As suggested above, there is only one means by which men's rights can be violated: force (including its indirect form, fraud).  The basic governing principle of a just, civilized society is that no group or individual may violate rights by initiating the use of force against any other group or individual.   

This moral principle most certainly applies to government.  Though its retaliatory use of force against criminals and foreign aggressors is necessary for our protection, the government may not initiate force against innocent citizens.  This is where Obamacare and the fallacious claim upon which it rests -- that health care is a right -- enter the picture.

If health care were a right, then the corollary obligation imposed on all men would be that we must actively work to provide health care for all others, regardless of the burden imposed on our own lives and the lives of our loved ones.  And the government would be obligated to enslave the people and forcibly expropriate our wealth to any extent necessary for the provision of universal health care.  Case in point: the individual mandate, myriad regulations, and multi-billion-dollar tax increases that come along with ObamaCare -- and that is just the beginning.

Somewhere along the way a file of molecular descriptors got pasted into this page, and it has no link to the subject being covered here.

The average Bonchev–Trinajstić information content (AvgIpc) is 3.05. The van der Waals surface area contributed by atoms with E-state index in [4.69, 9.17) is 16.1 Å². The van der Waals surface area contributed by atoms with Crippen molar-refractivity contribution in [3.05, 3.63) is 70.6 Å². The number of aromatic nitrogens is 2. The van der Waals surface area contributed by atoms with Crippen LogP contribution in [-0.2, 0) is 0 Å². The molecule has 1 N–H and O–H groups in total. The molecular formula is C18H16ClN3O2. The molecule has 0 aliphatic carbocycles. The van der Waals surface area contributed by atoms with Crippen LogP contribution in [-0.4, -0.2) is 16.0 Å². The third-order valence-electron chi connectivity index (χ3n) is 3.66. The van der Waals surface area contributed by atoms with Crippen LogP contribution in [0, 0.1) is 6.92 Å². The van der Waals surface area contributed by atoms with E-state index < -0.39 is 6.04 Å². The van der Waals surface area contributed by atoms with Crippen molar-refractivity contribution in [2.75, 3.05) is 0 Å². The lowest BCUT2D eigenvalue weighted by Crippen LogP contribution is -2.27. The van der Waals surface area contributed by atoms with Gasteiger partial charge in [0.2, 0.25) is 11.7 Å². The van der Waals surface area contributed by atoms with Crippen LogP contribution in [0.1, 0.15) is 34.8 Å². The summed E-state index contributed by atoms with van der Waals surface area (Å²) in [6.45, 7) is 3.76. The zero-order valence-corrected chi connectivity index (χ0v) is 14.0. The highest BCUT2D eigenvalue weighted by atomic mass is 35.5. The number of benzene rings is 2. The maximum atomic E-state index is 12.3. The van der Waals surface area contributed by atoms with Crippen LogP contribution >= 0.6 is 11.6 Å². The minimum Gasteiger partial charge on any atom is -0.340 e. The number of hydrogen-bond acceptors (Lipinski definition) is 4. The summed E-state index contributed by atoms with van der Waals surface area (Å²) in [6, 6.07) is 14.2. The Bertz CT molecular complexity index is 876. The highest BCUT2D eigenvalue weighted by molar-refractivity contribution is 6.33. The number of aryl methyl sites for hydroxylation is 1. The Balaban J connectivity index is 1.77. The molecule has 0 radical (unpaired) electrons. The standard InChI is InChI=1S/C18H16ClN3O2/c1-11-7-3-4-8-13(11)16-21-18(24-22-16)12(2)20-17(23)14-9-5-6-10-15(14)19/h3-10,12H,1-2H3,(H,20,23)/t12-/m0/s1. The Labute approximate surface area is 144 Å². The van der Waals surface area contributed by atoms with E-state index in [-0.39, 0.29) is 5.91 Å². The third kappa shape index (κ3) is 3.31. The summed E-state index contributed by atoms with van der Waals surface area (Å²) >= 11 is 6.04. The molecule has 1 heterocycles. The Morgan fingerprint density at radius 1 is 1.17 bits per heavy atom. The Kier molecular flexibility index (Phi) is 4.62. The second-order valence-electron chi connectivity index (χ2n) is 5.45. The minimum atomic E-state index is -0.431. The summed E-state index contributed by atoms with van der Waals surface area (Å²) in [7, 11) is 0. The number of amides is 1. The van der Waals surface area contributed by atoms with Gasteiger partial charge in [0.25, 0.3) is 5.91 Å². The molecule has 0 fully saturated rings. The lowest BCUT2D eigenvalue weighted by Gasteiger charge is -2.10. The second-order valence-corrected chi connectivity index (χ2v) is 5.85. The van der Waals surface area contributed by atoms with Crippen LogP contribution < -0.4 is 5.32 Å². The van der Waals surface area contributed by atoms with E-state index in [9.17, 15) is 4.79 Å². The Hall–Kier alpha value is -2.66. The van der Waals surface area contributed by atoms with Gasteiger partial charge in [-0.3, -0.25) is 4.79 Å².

If health care were a right, then every time someone spent his money for his own enjoyment, he would be violating the rights of those who need health care by betraying his corollary obligation.  Spending his own money as he wishes "wastes" resources that could otherwise have been used to provide health care.  Perhaps this is what liberals have in mind when they complain that taxes are too low.

Even more absurd is the implication that the "right" to health care has for the health care industry.  Imagine, for instance, that a doctor invents and markets a new drug that can extend an average person's life by twenty years.  Is this entrepreneur violating the rights of those who cannot afford the drug by selling it to those who can?  Is everyone else now required to give up even more of our resources in order to provide this drug to all?